“That’s rough,” I say after a bit.
Beth’s dad nods sadly. “It was for years, and for awhile I didn’t want anything to do with my family ever again. I picked up some bad habits, drinking and fighting primary among them. That’s how I got this scar.” He fingers the scar on his cheek. “All my selfish dreams ended in scars, really.”
“But why were they selfish? I mean, can’t our dreams be good?” I ask.
“Well, I used to think that dreams were kind of amoral, you know? But now I believe that if Jesus isn’t in our life, our dreams can’t be selfless or good, because we’ve lost sight of what really matters.”
“Which is . . .” my voice fades into a question mark.
“Building God’s kingdom, glorifying Him through it. Can’t you see it? Our own little kingdoms of fame, wealth, possessions, relationships, and stuff just kind of die with us.”
“Yeah, I guess,” I say.
“You don’t sound very convinced.” The man is still smiling.
“I just don’t see how I can stop dreaming. Like, I don’t want to give up.”
“Oh don’t get me wrong, I still have dreams. But they’re different now, you know? It’s hard to explain . . . I guess the way I’d put it is that my dreams no longer center on what I can do for me, but on what I can do for God.”
The music fades, and a dance ends. I stir restlessly. I hadn’t really set out to hear the life story of a total stranger, and somehow his words aren’t comforting. Or at least, they’re not what I want to hear, even though I had asked all the questions. I get to my feet. “Well, I should probably get back to the dance.”
“Yeah, I’m sorry. I didn’t mean to get to talking so much.”
“It’s all good,” I say, even as I start walking away. “Goodbye.”
“Goodbye, buddy, take care.”
I walk into the men’s bathroom. I check myself in the mirror. A tuft of my hair is struggling to stand at attention against a heavy coating of hair gel, and I do my best to smooth it down by wetting my palm and pressing it to my head. My average face seems to tilt closer to the ugly side of things under the harsh bathroom lights. I pretend to be washing my hands when another boy comes by, but as soon as he’s in a stall, I stare at myself some more. I stare into my own eyes, wondering about myself, wondering about my dreams.
“Do they really matter?” I whisper. “Do I really matter?”
Staring at my own ordinary self, the odds don’t seem to be in my favor.
I imagine a scar running across my cheek. I shudder, because in the mirror it looks real. My fingers instinctively press my cheek, feeling for the scar tissue. There is none, of course. My skin is smooth, like a baby, really. I don’t even have stubble yet. Your whole life is still ahead of you, I think to myself.
I turn from the mirror with a sigh and wander back out into the gym. Another dance has started already to a lively party song, but I filter lifelessly through the glitz and lights and dancing teens. I hit the door out of the gym, and it swings open to let in a breath of fresh night air. The song and noise of the dance fades and then cuts off abruptly as the door closes behind me, and I am alone in the dark.
I look up.
The moon is hidden behind a cloud, but the cloud’s edges glow a brilliant silver. The sky is a dusky bluish-black, perforated by the twinkling light of a sprawl of stars. I remember a recent science lesson on the stars, how they hurtle along in perfect unity with their neighbors in one huge, awe-inspiring dance. I’m struck by how immense and beautiful it all is, and really, how tiny I am.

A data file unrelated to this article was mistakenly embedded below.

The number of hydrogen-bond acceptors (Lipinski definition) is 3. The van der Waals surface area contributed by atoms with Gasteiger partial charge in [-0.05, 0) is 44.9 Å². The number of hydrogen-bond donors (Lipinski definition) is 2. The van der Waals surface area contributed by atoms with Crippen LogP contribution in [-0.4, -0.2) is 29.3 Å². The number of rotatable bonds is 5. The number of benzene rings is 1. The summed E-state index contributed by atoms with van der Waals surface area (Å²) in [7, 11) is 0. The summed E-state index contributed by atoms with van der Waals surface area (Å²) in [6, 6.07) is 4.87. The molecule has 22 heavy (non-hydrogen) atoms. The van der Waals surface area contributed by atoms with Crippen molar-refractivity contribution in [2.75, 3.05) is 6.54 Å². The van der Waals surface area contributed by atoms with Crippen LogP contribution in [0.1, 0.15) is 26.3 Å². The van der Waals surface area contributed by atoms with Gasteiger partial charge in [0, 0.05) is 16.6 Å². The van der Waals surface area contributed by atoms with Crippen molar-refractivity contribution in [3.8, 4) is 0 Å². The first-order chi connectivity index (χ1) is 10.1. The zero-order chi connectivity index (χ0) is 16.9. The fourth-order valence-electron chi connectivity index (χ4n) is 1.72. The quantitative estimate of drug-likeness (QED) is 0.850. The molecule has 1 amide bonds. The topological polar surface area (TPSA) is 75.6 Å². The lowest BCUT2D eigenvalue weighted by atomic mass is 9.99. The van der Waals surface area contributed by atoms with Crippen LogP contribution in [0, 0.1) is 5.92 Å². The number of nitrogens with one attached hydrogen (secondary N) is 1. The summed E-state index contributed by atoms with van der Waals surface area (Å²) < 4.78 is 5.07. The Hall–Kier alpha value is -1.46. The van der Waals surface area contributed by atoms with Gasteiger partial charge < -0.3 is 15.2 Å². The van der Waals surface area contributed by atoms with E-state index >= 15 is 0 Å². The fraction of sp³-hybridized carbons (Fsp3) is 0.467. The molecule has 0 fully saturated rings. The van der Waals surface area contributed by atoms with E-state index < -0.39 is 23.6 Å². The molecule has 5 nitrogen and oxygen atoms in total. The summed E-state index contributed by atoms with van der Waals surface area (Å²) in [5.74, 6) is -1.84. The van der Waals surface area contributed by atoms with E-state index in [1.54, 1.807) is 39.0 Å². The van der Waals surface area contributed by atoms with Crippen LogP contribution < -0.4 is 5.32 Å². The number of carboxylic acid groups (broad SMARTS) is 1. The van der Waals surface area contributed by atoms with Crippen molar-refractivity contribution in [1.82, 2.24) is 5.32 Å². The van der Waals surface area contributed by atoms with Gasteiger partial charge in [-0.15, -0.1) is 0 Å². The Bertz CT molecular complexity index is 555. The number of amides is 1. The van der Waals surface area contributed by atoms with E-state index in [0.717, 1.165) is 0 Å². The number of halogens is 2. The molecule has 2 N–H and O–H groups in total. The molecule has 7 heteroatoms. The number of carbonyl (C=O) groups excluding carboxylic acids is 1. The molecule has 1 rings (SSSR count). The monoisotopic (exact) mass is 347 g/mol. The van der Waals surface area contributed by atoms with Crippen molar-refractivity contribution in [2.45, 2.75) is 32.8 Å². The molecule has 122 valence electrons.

“I’m nothing,” I whisper.
It’s freeing, now that I have actually said it. It puts my own petty kingdom of self-worth into perspective. I committed myself to Christ, to the one who created everything, but I haven’t really been living for His glory, especially after The Game. The pursuit has left me empty and sick. Sick of trying to impress, only to be rejected. Sick of chasing, but never really obtaining. Soul sick, I think that is the name for it.
“Can you heal me?” I whisper.
I listen for a voice, either booming or still and small, but I don’t hear anything coming down from above. I guess I never really expect God to speak back to me anyway. But it still feels good to talk to Him again. It’s been so long.
“God, I’m back.”
It’s really the only thing I can think to say, but a thought sparks in my mind at the same moment. It’s about a verse I had read awhile—well really quite awhile—ago, something Jesus had said. I couldn’t quote it exactly, but I know Jesus had said for people to come to Him, and He would give them rest for their souls. Rest. That sounds good.
Like a rush I remember other words of scripture; I remember more about God. Christians are dearly beloved children of God. He will work all things together for good to those who love him, to those who are called according to His purposes. He is faithful, even when we are faithless. It’s like the rush or remembrance fans a smoldering ember deep inside me, an ember of faith that has been slowly burning out. Passion rises inside me, the same passion I felt when I was baptized. It’s passion to break away from an empty life and live differently. It’s passion to serve the One who gave Hs life for me so that I might truly live. It strikes me that this is probably what makes Beth’s dad so eager to share about Jesus in his life. There’s purpose in this passion.
“It’s true, this is what really matters.” My thoughts spill out my mouth. “I’m nothing, but I’m not worthless. I’ve been redeemed by a great price for a great purpose.” I smile, grin even. “Thank you, Lord, thank you!” I whisper earnestly.
And then, almost spontaneously, a line from the Lord’s prayer springs from my mouth, and I have to repeat it again, slower, to catch what I mean, to really pray it as a heartfelt prayer.
“Your Kingdom come,” I pray. “Your will be done, on earth as it is in heaven.”